Jentzsch replied that "the messengers naturally deliver orders in the tone and demeanor used by Mr. Hubbard. But they do not mimic him."

According to Garritano, the messengers also have the authority to discipline adult members of the camp. Punishment ranges from shouting repeated insults at the offender to making them run laps around the golf course and, in some cases, assigning offenders to a special retraining program.

In one instance, one of Hubbard's messengers, Diana Voegeding, ordered a young woman to clean out a septic tank pool for three days straight because she had written a note criticizing Voegeding, Garritano said.

Security at the facility is tight. Most of the male messengers and several of the adult church officers carry guns and take target practice regularly to hone their marksmanship, Garritano said.

Jentzsch, whose own two children were once "commodore messengers," said he has never seen messengers carrying guns. "Oh no, my word, guns are not for Scientologists," he said.

A barbed wire fence was put up around the dilapidated Gilman mansion — the place many thought Hubbard would live, Garritano said. Dozens of workers, mostly young Scientologists, were brought in last spring to remodel the mansion.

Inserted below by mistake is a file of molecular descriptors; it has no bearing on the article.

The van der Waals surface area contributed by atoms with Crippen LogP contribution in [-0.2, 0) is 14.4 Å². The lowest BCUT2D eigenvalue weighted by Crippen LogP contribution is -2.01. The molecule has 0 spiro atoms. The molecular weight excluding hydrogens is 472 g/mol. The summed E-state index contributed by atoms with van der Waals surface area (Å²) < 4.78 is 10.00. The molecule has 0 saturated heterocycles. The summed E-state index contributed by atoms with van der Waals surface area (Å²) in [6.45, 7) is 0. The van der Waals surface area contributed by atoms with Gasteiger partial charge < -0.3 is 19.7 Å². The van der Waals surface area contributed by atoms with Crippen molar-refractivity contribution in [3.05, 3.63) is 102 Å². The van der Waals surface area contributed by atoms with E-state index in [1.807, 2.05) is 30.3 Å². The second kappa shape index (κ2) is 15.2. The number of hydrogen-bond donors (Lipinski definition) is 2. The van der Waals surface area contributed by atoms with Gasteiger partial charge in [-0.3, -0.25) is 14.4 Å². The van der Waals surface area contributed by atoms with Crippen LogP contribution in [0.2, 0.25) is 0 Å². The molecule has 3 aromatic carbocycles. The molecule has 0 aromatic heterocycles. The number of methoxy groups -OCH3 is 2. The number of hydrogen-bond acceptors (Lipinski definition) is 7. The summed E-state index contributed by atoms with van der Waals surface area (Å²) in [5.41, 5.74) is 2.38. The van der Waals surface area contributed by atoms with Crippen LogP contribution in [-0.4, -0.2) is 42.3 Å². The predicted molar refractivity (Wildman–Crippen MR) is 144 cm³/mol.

"The house was fully restored. It Is a beautiful residence with beautiful furniture," she said. Flood lights were installed outside to "light the place up like a ball park at night."

But Hubbard never lived there.

Instead, Garritano said, a house was purchased several miles away. Hubbard comes daily to the facility in a chauffuer-driven motor home or, occasionally, in his Rolls-Royce, Mercedes or Cadillac automobiles.

According to Garritano, a work day for most of the 200 Scientologists at Gilman typically begins at about 5 p.m. when Hubbard arrives. The day ends normally around 4 a.m. when Hubbard leaves for home.

Throughout most of the night he devotes himself to answering mail, writing telex messages and analyzing membership and book sales figures sent from the churches and missions.

"Hubbard is concerned solely with making money," Garritano said in her affidavit, "He received telexes . . . from across the world. These telexes reported the weekly statistics (money , collected from book sales, courses, auditing, debt collection). If the sales figures dropped below a certain level, Hubbard became furious."

Dozens of telex messages are sent with Hubbard's approval from a bungalow, at the hot springs to the organization's nearly 300 worldwide churches and missions.

Because Hubbard demands his whereabouts be kept secret, Garritano said most of the Scientologists at Gilman have no idea where he stays. Most are not allowed to leave the property and on rare occasions Hubbard grants to a favored few eight hours "shore leave." During her nine-month stay there, Garritano was allowed one shore leave.

The telex messages going out of Gilman have return addresses in Clearwater to make it appear the correspondence orginated from the church's center there, she said.

The Hartwells said a post office box number and phone number in Clearwater were used for their mail and calls to La Quinta. Earlier, the father of a man whose car was seen at Gilman told a reporter he used the same numbers to contact his son, a Scientology purchasing agent.